M.A. (Clinical Psychology) / A high incidence of homophobic discrimination against gay and lesbian individuals occurs in South Africa. Nonheterosexual youth are vulnerable to homophobic victimisation, and its effects may continue into adulthood. Memories of homophobia in youth as recalled by young self-identified gay and lesbian adults were explored using the memory work method of Haug (1987). This critical psychological method is emancipatory. In a group setting, participants anonymously authored memories based on a selected trigger (‘acceptance’); the memories were then collectively analysed over eight sessions. The unpacking of memories led to further disclosures within the group. Following the group process, thematic analysis was conducted by the group facilitator/researcher to further interpret the data and assist in the presentation of the findings. Eight global themes comprising 27 subthemes were identified: ‘who I am’, ‘being different’, ‘self-acceptance’, ‘coming out of hiding’, ‘we have not been belonging, but you don’t know how to belong to them’, ‘what you do to me’, ‘you are not okay’ and ‘if breathing is my sin’. Educational programmes should be implemented both within schools and communities to raise awareness about sexual orientation and the problem of homophobia. Youth need to have access to LGBT organisations so they may make contact with other nonheterosexual individuals. Those affected by homophobia should be assisted and empowered. Support groups may therefore act as a useful intervention for young nonheterosexual individuals.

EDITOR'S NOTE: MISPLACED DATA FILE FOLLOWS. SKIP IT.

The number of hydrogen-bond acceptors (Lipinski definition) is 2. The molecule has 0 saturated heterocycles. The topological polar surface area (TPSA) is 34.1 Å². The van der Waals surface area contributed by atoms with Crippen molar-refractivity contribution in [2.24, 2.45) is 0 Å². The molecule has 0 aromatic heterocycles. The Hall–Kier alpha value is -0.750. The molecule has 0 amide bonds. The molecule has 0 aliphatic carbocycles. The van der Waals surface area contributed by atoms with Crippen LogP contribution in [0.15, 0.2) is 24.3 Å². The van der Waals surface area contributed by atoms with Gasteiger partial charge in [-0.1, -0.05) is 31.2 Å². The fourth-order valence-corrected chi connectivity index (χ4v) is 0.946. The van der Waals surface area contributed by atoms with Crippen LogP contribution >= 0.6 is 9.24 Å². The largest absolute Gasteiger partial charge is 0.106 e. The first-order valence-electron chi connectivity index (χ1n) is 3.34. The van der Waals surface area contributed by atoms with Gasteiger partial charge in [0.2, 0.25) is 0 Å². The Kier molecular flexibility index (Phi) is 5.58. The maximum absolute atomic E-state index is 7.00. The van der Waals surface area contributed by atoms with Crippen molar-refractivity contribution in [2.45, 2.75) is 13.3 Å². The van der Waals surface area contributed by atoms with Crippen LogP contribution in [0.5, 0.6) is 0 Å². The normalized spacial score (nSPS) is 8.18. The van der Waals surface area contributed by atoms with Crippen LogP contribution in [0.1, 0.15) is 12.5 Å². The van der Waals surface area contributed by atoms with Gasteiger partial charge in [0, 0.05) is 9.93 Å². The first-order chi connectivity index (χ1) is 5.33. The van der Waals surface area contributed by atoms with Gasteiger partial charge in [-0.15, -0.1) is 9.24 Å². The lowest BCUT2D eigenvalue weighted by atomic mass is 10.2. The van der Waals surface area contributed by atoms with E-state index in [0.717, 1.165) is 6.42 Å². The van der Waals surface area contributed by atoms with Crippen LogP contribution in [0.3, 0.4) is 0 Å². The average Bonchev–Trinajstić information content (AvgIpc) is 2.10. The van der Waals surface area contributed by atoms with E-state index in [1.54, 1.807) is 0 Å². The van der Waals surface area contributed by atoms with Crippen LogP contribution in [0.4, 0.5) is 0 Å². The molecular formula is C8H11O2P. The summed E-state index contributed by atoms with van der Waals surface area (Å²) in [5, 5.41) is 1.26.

|Date||06 May 2015|
|Creators||Bock, Lauren Nicole|
|Source Sets||South African National ETD Portal|
|Rights||University of Johannesburg|
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